On 24 September 1996, class 156 diesel unit 156433 was named "The Kilmarnock Edition" by Jimmy Knapp, General Secretary of the RMT union, at Girvan Station to launch the new "Burns Line" services between Girvan, Ayr, and Kilmarnock, supported by Strathclyde Passenger Transport (SPT).

Several streets surrounding the Frederick Law Olmsted, Jr.'s Back Bay Fens in Boston, Massachusetts, were designated with Burns connotations. A life-size statue was dedicated in Burns's honour within the Back Bay Fens of the West Fenway neighbourhood in 1912. It stood until 1972 when it was relocated downtown, sparking protests from the neighbourhood, literary fans, and preservationists of Olmsted's vision for the Back Bay Fens.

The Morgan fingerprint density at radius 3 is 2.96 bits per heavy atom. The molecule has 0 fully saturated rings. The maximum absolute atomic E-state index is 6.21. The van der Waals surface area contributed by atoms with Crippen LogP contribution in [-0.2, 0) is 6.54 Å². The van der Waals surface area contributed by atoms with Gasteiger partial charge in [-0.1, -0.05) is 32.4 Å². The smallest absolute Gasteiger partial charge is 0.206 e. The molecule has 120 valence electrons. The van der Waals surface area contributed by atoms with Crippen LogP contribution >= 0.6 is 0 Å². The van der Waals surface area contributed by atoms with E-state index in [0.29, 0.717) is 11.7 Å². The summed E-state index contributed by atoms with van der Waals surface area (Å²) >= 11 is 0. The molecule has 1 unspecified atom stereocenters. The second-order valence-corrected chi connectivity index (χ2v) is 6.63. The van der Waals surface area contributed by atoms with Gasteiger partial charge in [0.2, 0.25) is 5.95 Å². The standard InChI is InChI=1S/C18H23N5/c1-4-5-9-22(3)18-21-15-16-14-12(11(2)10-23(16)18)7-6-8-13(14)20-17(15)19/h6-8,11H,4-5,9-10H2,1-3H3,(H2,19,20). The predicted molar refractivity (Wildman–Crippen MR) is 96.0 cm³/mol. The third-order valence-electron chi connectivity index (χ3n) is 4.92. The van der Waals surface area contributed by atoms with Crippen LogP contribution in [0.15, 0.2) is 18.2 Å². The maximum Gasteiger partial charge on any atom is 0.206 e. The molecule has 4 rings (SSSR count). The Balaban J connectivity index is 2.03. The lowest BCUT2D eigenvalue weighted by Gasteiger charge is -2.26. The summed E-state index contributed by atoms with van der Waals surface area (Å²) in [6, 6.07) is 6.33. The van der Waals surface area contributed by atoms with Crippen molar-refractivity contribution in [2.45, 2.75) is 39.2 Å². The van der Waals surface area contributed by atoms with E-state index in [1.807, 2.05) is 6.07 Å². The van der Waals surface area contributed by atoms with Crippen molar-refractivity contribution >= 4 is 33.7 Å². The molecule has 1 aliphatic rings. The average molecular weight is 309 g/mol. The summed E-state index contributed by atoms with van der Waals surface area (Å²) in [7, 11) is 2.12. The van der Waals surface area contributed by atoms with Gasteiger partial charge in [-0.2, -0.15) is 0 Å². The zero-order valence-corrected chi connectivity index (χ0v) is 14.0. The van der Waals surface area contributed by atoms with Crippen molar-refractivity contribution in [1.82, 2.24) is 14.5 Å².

There is a statue of Burns in The Octagon, Dunedin, in the same pose as the one in Dundee. Dunedin's first European settlers were Scots; Thomas Burns, a nephew of Burns, was one of Dunedin's founding fathers.

A crater on Mercury is named after Burns.

In November 2012, Burns was awarded the title Honorary Chartered Surveyor[52] by The Royal Institution of Chartered Surveyors, the only posthumous membership so far granted by the institution.

The oldest statue of Burns is in the town of Camperdown, Victoria.[53] It now hosts an annual Robert Burns Scottish Festival in celebration of the statue and its history.[54]

Stamps and currency

The Soviet Union was the first country in the world to honour Burns with a commemorative stamp, marking the 160th anniversary of his death in 1956.[55]